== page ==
Do you have a large collection of video media files not using HEVC (H265) yet? There is a massive amount of disk space coming your way if you flick over to the new video codec format.
HEVC definitely lives up to its name, for most media you can expect a 70% or more disk savings from transcoding from an old codec. There are some catches though… If you want your TV to play it direct (i.e. straight off the file) the codec will need to be supported by it. You can of course get around this by using a media server such as Plex or Emby which will transcode from HEVC back to a compatible format.
Why would you do this? – again, disk space. HEVC as stated above can reduced you Media footprint significantly. You could boost your quality and save your disk space at the same time by recording at a higher resolution then applying the HEVC codec.
I created a powershell script to transcode my media to HEVC using my AMD graphics card. The advantage of doing this is that transcoding completed by my GPU is significantly faster than my CPU. I do not have the graphics card in my media server, so instead connect via SMB and let my gaming machine run the transcoding from remote…
The powershell script uses ffmpeg to ;
transcodes video stream to hevc using AMD h/w encoder
copys all existing audio and subtitles (i.e. no conversion)
works in batches (to prevent constant scanning of files) – able to set max batch size and processing time before re-scanning disk
overwrites source with new HEVC transcode if move_file = 1 (WARNING this is default!)
checks to see if video codec is already HEVC (if so, skips)
writes transcode.log for successful transcode (duration and space savings)
writes skip.log for already hevc and failed transcodes (used to skip in next loop, errors in transcode.log)
The last stat “Total Power (1M-7d)” gives me a view of how much power was generated over a 30 day period 7 days ago (so i can tell if power generation as an average is going up or down). Right now it power generation this on a downward trend.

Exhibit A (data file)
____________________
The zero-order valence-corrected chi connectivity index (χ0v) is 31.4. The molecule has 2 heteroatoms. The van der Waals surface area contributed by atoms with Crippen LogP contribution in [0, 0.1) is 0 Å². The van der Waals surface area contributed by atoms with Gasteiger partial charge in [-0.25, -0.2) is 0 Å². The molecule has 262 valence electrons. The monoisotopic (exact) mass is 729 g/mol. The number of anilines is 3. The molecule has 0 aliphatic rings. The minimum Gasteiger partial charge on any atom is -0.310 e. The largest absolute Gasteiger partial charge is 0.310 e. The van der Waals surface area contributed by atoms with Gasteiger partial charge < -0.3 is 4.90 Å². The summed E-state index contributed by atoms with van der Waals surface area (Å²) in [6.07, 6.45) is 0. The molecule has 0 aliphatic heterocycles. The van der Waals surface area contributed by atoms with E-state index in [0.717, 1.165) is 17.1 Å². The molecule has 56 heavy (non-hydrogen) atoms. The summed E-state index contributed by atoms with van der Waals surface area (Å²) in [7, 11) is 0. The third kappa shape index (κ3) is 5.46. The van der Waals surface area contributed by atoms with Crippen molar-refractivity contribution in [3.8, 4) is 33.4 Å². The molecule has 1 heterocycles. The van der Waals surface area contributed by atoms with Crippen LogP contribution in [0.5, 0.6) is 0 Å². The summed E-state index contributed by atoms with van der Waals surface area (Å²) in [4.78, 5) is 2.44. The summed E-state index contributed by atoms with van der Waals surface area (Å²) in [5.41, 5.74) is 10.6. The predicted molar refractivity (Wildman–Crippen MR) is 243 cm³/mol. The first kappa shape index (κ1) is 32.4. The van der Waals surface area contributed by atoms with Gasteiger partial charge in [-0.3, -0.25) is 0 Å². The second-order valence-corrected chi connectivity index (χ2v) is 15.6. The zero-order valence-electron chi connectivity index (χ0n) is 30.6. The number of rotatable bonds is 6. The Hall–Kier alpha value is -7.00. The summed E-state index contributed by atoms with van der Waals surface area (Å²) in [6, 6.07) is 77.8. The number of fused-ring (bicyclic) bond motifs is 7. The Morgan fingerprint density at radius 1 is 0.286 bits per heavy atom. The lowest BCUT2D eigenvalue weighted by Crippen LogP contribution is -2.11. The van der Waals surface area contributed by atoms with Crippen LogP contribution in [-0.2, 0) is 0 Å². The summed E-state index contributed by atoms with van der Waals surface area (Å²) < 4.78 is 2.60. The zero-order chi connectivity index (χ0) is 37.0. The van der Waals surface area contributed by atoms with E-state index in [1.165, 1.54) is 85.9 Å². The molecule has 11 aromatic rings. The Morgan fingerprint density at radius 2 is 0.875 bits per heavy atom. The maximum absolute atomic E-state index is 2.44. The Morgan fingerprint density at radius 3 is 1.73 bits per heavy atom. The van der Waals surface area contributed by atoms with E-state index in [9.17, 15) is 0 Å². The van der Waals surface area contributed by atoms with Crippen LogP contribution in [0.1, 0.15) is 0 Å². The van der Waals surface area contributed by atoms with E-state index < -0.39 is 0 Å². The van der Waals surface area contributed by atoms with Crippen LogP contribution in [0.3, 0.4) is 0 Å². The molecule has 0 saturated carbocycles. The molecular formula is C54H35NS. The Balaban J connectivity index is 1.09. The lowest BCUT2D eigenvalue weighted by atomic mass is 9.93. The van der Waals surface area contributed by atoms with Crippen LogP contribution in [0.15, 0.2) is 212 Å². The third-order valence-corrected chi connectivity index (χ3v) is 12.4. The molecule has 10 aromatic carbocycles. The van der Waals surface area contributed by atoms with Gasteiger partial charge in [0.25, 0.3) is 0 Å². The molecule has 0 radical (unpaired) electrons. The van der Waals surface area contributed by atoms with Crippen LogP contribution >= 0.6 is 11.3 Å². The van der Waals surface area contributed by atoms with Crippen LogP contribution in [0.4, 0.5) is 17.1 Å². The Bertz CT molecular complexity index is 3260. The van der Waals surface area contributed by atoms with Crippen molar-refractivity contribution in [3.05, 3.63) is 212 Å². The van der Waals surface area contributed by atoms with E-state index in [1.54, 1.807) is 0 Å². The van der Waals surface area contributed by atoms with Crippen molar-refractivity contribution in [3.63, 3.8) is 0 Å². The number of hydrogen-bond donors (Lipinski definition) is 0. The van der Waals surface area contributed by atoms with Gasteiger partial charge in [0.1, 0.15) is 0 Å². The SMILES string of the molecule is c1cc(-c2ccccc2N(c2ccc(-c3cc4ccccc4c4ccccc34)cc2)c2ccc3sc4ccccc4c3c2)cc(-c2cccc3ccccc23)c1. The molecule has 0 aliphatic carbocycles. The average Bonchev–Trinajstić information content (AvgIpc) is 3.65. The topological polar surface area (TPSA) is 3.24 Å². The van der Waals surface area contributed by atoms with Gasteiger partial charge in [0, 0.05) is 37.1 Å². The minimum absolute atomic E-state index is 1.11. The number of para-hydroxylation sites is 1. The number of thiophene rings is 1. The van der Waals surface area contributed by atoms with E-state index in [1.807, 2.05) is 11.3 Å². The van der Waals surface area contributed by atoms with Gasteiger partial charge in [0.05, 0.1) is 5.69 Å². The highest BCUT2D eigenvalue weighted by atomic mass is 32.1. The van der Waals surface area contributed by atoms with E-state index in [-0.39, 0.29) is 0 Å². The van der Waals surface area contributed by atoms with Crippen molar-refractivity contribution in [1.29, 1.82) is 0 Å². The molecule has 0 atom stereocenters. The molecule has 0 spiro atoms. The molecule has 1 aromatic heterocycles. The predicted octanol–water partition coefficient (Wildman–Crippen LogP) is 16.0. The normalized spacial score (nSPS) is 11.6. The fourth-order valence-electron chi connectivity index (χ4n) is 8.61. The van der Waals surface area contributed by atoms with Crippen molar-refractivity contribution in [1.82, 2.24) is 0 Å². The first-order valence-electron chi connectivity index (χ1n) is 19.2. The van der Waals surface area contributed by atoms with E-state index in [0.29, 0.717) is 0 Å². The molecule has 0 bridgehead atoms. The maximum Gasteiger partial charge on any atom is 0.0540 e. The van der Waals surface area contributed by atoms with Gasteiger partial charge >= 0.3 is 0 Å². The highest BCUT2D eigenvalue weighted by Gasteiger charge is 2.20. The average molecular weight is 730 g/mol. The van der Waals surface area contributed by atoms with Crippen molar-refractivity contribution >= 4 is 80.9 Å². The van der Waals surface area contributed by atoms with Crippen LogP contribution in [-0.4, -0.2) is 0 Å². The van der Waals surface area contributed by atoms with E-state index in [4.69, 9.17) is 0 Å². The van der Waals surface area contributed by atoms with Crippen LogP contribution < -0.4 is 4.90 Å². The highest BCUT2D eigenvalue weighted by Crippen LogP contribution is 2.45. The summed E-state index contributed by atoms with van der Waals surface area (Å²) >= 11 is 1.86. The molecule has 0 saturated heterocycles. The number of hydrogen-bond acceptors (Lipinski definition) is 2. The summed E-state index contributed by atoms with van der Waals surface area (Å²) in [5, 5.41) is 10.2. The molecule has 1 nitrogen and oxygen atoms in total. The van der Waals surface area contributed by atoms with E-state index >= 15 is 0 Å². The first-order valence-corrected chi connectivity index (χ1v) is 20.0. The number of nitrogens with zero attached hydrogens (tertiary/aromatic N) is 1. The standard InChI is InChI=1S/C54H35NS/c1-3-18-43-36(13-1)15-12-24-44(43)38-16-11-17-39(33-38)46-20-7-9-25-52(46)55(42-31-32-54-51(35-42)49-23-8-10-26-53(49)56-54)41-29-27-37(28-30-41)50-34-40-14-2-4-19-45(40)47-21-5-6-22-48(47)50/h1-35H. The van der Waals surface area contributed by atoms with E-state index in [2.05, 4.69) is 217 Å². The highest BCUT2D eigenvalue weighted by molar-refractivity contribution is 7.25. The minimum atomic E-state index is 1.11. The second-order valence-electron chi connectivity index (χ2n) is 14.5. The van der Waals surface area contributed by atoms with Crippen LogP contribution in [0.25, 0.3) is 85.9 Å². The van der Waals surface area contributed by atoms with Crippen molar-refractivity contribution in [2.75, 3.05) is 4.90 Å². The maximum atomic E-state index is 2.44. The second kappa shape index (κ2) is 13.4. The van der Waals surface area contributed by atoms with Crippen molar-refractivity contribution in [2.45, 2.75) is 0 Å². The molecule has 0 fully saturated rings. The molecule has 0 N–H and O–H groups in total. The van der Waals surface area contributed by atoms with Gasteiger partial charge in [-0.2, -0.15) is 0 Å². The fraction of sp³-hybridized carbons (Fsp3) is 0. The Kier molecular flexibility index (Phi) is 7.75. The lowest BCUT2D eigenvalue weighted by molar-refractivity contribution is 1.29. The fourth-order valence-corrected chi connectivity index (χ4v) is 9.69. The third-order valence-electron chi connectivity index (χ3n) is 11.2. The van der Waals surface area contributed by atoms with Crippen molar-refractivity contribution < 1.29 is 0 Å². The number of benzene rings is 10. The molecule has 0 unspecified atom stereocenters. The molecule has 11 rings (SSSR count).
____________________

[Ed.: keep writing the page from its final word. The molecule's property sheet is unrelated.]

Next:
Do not skimp on your wiring across your solar installation. Pushing too many amps across a wire that is too small can cause fires and short your installation – this is dangerous!
A rightly sized wire reduces resistance and can assist with reducing voltage drop.
For example, in my system i have a 1000W inverter attached to my 24v battery. If i’m pulling 1000W, then amps 1000W / 24V = 41.67A. Meaning i should be using a 6 gauge wire (see below) between my battery and inverter.
Solar panels can be attached in series to increase their voltage, this is one method for reducing amps over the wire. But, keep in mind that if you raise the voltage you will need a way to reduce it back down to match the voltage of your battery. i.e. in most cases it would be best to utilize a MPPT solar controller to automatically convert the power from your solar panels to you battery.
As a GUIDE to maximum amps across a copper wire ;
14-gauge wire: 15 amps
12-gauge wire: 20 amps
10-gauge wire: 30 amps
8-gauge wire: 40 amps
6-gauge wire: 55 amps
4-gauge wire: 70 amps
3-gauge wire: 85 amps
2-gauge wire: 95 amps
Note : length of wire also determines its resistance. I have not covered it here, but if running wires over large distances you will also require a lower (fatter) gauge wire. Try to keep high amp loads across short distances. i.e. keep your inverter near your batteries.
Lead acid batteries do not like being completely discharged. I have used the following chart for reference, in most cases i only discharge my battery to 50% DOD (depth of discharge).
Even deep cycle lead acids life (max charge cycles) will be extended if it is not completely discharged. It is also generally recommend to completely charge your battery after use – i.e. take the battery back to full charge in a single cycle.
My battery is a deep cycle 24v bank, so i generally only discharge (under load) to about 24.0v (see ATS post)